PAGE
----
Edmund Burke (1729-1797), Reflections on the Revolution in France
, 2nd ed. (London: J. Dodsley, 1790), p. 231:
But in this, as in most questions of state, there is a middle. There is something else than the mere alternative of absolute destruction, or unreformed existence. Spartam nactus es; hanc exorna. This is, in my opinion, a rule of profound sense, and ought never to depart from the mind of an honest reformer. I cannot conceive how any man can have brought himself to that pitch of presumption, to consider his country as nothing but carte blanche, upon which he may scribble whatever he pleases. A man full of warm, speculative benevolence may wish his society otherwise constituted than he finds it; but a good patriot, and a true politician, always considers how he shall make the most of the existing materials of his country. A disposition to preserve, and an ability to improve, taken together, would be my standard of a statesman. Everything else is vulgar in the conception, perilous in the execution.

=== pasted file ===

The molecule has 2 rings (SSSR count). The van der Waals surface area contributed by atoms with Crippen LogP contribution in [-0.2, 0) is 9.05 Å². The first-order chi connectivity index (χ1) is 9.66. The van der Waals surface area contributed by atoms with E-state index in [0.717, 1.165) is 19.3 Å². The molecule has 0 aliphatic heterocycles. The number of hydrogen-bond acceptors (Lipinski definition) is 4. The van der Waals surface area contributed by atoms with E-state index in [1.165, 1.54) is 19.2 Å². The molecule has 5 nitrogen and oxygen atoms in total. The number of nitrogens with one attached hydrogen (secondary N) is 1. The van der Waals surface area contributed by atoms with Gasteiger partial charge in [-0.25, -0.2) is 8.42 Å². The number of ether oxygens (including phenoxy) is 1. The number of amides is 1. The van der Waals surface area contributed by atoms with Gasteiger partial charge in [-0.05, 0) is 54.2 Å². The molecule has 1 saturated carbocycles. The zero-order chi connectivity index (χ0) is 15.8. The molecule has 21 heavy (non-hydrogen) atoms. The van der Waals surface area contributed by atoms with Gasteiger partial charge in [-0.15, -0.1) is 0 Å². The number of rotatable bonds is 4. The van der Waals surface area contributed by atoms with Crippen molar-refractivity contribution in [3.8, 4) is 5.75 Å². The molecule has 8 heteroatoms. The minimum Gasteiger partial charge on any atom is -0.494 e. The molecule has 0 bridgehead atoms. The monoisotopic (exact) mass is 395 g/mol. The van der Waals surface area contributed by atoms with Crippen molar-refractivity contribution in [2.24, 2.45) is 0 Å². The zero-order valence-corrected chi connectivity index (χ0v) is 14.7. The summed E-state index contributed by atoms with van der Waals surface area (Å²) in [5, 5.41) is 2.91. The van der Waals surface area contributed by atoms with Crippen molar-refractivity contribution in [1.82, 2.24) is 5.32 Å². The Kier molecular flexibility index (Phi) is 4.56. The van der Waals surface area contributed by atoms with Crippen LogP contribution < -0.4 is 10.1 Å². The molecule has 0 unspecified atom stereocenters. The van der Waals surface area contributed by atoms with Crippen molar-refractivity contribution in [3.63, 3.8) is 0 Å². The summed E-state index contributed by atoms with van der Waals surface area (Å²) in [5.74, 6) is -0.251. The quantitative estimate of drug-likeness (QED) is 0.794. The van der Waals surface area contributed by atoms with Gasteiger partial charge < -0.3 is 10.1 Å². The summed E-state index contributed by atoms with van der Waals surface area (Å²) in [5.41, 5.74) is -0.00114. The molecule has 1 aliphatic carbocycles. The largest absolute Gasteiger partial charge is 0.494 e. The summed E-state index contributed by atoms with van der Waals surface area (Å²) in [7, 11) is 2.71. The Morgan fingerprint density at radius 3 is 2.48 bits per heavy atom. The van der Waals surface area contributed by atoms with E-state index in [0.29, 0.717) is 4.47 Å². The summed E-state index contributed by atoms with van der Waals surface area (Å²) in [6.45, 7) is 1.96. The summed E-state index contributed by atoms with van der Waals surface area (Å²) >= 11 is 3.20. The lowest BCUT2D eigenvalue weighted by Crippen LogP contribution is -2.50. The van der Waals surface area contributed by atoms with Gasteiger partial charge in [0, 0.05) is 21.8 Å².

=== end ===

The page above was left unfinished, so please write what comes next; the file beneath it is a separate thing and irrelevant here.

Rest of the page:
The Latin phrase "Spartam nactus es; hanc exorna" means "You have received Sparta as your portion; ornament her." It is a translation of a line from Euripides (fragment 723, from Telephus
, spoken by Agamemnon to Menelaus): Σπάρτην ἔλαχες, κείνην κόσμει.
I don't find it in Renzo Tosi, Dictionnaire des sentences latines et grecques
, tr. Rebecca Lenoir (Grenoble: Jérôme Millon, 2010), but
there is an extended discussion by Erasmus, Adagia II v 1